With Clady gone, Denver scoops up Nelson, the speedy, clutch pass-catcher with excellent size who's helped make the Packers offense go the past five years. He came through in the biggest of big spots in Super Bowl XLV, posting nine catches for 140 yards and a score. He also set a Green Bay record in 2013 with 19 catches of 25-plus yards. Even as a 31-year-old coming off a season lost to a torn ACL, Nelson led the NFL in touchdown catches with 14.
Original pick: Chris Williams, OT, Vanderbilt.
Avril has obvious pass-rush ability, having racked up 73 sacks in nine seasons. He's never recorded fewer than five sacks in any given year, and he matched his career high in 2016 with 11.5 -- at the age of 30.
15) Chiefs: Jerod Mayo, LB, Tennessee
Mayo started 93 games for the Patriots in eight years, including all 16 in his rookie year, which just happened to be the only season in the last 14 seasons in which New England missed the playoffs.
The very athletic Bennett is an excellent receiver who presents a tough matchup problem for defenses. He's not always easy to coach, but when the situation is right, he can be a significant factor with his speed and ability.
Stewart ran for 1,722 yards in his final season at Oregon despite playing in the spread offense. He's a do-everything type of back who's the second-leading rusher in Panthers history with 6,638 yards. Though he's missed his share of time with various injuries, Stewart would easily qualify as the Lions' leading rusher from 2008 to 2016, with no single Detroit runner topping 2,400 yards in that span.
Sitton was drafted: Round 4, No. 135 overall.
Original pick: Jeff Otah, OT, Pittsburgh.
Long drops quite a bit from his original draft slot, but he's still a first-rounder, a good, solid player who has 100-plus starts and 58.5 sacks to his name. Long and Forte make for a nice first-round haul by Carolina. Between Long, Julius Peppers and Charles Johnson, the Panthers come away from this re-draft with a truly fearsome pass rush.
20) Buccaneers: Carl Nicks, OT, Nebraska
In real life, the Bucs signed Nicks to a five-year, $47.5 million deal in 2012, but a toe injury basically prevented him from ever making an impact. With Talib long gone, Tampa gets its money's worth out of Nicks this time, drafting the player who started 61 games in his first four pro seasons, making the Pro Bowl twice and earning first-team All-Pro honors once in that span.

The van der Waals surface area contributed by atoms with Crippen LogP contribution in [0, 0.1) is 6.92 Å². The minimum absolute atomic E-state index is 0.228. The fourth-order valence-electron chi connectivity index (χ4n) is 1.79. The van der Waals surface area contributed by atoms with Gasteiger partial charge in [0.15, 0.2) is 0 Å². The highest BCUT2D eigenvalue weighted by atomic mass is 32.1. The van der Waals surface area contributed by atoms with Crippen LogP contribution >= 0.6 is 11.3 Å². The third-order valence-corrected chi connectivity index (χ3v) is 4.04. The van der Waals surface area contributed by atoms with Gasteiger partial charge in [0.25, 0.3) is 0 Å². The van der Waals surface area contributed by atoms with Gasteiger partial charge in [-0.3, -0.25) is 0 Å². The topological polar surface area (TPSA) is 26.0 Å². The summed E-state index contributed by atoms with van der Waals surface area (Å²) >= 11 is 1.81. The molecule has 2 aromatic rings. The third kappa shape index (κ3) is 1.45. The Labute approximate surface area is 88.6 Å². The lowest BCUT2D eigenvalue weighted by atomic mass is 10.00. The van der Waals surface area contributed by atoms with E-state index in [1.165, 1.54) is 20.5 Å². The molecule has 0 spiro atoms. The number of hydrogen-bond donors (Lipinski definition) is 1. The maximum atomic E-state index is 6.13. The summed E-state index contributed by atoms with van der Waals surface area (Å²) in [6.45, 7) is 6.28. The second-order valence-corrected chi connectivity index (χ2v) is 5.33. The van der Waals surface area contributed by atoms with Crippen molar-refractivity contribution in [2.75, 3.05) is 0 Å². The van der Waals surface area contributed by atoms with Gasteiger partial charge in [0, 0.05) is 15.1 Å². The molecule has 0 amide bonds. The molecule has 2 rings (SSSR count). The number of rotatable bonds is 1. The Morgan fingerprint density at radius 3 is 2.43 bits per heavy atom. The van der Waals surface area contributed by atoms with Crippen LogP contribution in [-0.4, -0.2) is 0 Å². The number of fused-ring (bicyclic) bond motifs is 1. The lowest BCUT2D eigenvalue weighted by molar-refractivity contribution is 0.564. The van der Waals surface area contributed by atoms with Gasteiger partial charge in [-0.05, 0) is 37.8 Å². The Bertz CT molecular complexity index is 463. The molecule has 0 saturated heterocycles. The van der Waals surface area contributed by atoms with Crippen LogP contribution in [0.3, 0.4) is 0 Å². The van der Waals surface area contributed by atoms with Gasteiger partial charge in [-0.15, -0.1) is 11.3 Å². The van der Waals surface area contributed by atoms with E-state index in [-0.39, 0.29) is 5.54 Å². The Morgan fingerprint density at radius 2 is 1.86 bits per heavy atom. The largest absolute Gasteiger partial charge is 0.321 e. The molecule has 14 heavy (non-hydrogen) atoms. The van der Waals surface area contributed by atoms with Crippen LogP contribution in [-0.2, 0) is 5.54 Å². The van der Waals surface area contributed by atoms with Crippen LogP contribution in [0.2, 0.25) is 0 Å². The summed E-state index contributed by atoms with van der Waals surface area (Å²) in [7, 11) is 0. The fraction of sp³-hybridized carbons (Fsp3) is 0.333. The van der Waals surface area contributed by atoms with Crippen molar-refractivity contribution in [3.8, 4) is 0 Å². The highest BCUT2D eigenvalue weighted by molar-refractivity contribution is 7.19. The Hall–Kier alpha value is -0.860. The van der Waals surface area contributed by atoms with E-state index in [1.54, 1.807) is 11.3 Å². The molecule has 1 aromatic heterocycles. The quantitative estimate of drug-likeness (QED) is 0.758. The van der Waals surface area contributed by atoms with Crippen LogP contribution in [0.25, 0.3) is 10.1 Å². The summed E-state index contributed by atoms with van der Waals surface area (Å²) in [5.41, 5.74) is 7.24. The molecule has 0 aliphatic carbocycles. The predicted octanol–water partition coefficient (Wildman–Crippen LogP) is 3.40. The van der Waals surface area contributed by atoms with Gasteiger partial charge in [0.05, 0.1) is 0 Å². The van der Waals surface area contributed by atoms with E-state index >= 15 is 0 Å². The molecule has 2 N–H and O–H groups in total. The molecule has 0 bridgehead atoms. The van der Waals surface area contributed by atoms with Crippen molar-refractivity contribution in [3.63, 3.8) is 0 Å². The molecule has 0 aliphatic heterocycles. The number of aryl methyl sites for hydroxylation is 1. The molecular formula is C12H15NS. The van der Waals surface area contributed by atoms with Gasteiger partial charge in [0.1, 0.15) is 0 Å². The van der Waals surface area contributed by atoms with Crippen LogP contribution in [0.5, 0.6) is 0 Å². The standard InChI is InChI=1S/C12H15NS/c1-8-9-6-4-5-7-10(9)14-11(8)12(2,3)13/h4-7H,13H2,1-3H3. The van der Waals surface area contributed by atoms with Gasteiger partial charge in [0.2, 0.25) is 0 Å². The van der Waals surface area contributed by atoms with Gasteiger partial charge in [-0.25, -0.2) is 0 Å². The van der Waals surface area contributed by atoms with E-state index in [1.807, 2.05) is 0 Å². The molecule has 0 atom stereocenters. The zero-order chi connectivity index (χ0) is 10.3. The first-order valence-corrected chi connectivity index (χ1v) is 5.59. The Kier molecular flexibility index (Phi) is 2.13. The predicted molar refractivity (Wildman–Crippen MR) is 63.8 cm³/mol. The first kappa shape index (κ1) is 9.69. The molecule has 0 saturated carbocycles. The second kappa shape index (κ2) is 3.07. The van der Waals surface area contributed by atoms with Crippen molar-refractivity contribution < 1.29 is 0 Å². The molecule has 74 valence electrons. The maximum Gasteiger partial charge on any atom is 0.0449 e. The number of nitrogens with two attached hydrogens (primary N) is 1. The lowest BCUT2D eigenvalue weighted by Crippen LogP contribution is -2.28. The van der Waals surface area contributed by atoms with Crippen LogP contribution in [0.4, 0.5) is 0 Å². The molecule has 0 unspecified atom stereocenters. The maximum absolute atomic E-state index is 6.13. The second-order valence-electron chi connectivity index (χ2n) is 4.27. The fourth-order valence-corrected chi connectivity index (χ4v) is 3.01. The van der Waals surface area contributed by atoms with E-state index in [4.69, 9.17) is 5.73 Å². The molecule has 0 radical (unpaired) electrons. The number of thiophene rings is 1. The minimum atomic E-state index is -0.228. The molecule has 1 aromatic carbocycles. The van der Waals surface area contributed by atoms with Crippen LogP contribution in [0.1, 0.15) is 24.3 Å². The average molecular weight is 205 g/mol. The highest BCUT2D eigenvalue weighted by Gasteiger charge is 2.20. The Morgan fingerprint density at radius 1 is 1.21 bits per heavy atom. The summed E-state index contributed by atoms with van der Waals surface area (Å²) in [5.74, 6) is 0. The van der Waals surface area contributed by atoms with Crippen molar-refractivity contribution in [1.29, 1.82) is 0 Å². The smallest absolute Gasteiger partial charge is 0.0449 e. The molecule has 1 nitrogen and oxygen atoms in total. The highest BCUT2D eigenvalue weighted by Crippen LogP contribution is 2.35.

Original pick: Sam Baker, OT, USC.
Albert is a very athletic player with two Pro Bowls to his name. He's an upgrade for Atlanta over Baker, who started just 61 games over seven seasons in Atlanta.
22) Cowboys: Ray Rice, RB, Rutgers
Original pick: Felix Jones, RB, Arkansas.
One can't ignore the serious ugliness of what Rice did to bring about his downfall in Baltimore. But it's hard to imagine Rice going completely undrafted, given the levels at which he produced during his prime -- from 2009 (when he first started getting significant carries) to 2012, only Adrian Peterson and Chris Johnson ran for more yards in the NFL.
Original pick: Rashard Mendenhall, RB, Illinois.
Garcon is a very competitive player who continues to be a contributor, having signed a contract with the 49ers this offseason that includes $20 million guaranteed. His 564 career receptions are the most among any player in this draft class.
When would you ever take a special teams player in the first round? If you knew he'd earn six Pro Bowl nods, the most of anyone in this draft class. Slater has played receiver and safety for the Patriots, but he's one of the all-time best special teams players, and that is an important facet of the game. With Johnson off the board, the Titans could do worse.
Dorsey has been a very solid player, a reliable starter who has made plenty of plays against the run. Dallas is glad to scoop him up after his fall from the fifth overall spot.
*Original pick: Antoine Cason, DB, Arizona. *
Original pick: Lawrence Jackson, DE, USC.
This is a bit of an "out there" pick, but after toiling in anonymity for several years, Barnidge proved to be capable of serious production in 2015, catching 79 passes for 1,043 yards and nine touchdowns.
Original pick: Kentwan Balmer, DT, North Carolina.
Cherilus, who just retired last month, started 113 games from 2008 to 2015 -- he was one of just 15 players in this draft to record eight-plus seasons as a starter.
Original pick: Dustin Keller, TE, Purdue.
Original pick: Kenny Phillips, DB, Miami.